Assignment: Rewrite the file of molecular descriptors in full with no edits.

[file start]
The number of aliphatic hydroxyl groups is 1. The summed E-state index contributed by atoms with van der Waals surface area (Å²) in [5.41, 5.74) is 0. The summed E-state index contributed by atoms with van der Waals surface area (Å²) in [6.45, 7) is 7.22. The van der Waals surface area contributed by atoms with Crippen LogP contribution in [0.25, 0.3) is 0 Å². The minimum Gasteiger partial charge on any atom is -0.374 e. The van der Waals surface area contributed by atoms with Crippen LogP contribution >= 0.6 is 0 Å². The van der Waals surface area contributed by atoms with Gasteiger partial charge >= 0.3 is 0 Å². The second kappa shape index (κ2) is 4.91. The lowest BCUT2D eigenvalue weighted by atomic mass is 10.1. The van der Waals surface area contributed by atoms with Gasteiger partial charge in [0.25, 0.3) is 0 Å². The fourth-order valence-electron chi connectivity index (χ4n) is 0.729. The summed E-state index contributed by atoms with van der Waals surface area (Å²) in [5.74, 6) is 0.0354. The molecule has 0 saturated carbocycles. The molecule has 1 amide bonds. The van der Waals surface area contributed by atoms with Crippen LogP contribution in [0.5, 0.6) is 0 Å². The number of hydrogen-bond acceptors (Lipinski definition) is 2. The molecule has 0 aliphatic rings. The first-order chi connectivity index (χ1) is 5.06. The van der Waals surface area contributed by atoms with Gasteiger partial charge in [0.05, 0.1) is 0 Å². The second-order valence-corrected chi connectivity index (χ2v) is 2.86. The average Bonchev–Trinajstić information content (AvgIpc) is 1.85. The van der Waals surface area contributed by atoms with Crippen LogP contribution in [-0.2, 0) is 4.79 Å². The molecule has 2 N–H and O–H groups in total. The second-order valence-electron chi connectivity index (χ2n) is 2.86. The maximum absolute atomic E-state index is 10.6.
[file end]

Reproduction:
The number of aliphatic hydroxyl groups is 1. The summed E-state index contributed by atoms with van der Waals surface area (Å²) in [5.41, 5.74) is 0. The summed E-state index contributed by atoms with van der Waals surface area (Å²) in [6.45, 7) is 7.22. The van der Waals surface area contributed by atoms with Crippen LogP contribution in [0.25, 0.3) is 0 Å². The minimum Gasteiger partial charge on any atom is -0.374 e. The van der Waals surface area contributed by atoms with Crippen LogP contribution >= 0.6 is 0 Å². The van der Waals surface area contributed by atoms with Gasteiger partial charge >= 0.3 is 0 Å². The second kappa shape index (κ2) is 4.91. The lowest BCUT2D eigenvalue weighted by atomic mass is 10.1. The van der Waals surface area contributed by atoms with Gasteiger partial charge in [0.25, 0.3) is 0 Å². The fourth-order valence-electron chi connectivity index (χ4n) is 0.729. The summed E-state index contributed by atoms with van der Waals surface area (Å²) in [5.74, 6) is 0.0354. The molecule has 0 saturated carbocycles. The molecule has 1 amide bonds. The van der Waals surface area contributed by atoms with Crippen LogP contribution in [0.5, 0.6) is 0 Å². The number of hydrogen-bond acceptors (Lipinski definition) is 2. The molecule has 0 aliphatic rings. The first-order chi connectivity index (χ1) is 5.06. The van der Waals surface area contributed by atoms with Gasteiger partial charge in [0.05, 0.1) is 0 Å². The second-order valence-corrected chi connectivity index (χ2v) is 2.86. The average Bonchev–Trinajstić information content (AvgIpc) is 1.85. The van der Waals surface area contributed by atoms with Crippen LogP contribution in [-0.2, 0) is 4.79 Å². The molecule has 2 N–H and O–H groups in total. The second-order valence-electron chi connectivity index (χ2n) is 2.86. The maximum absolute atomic E-state index is 10.6.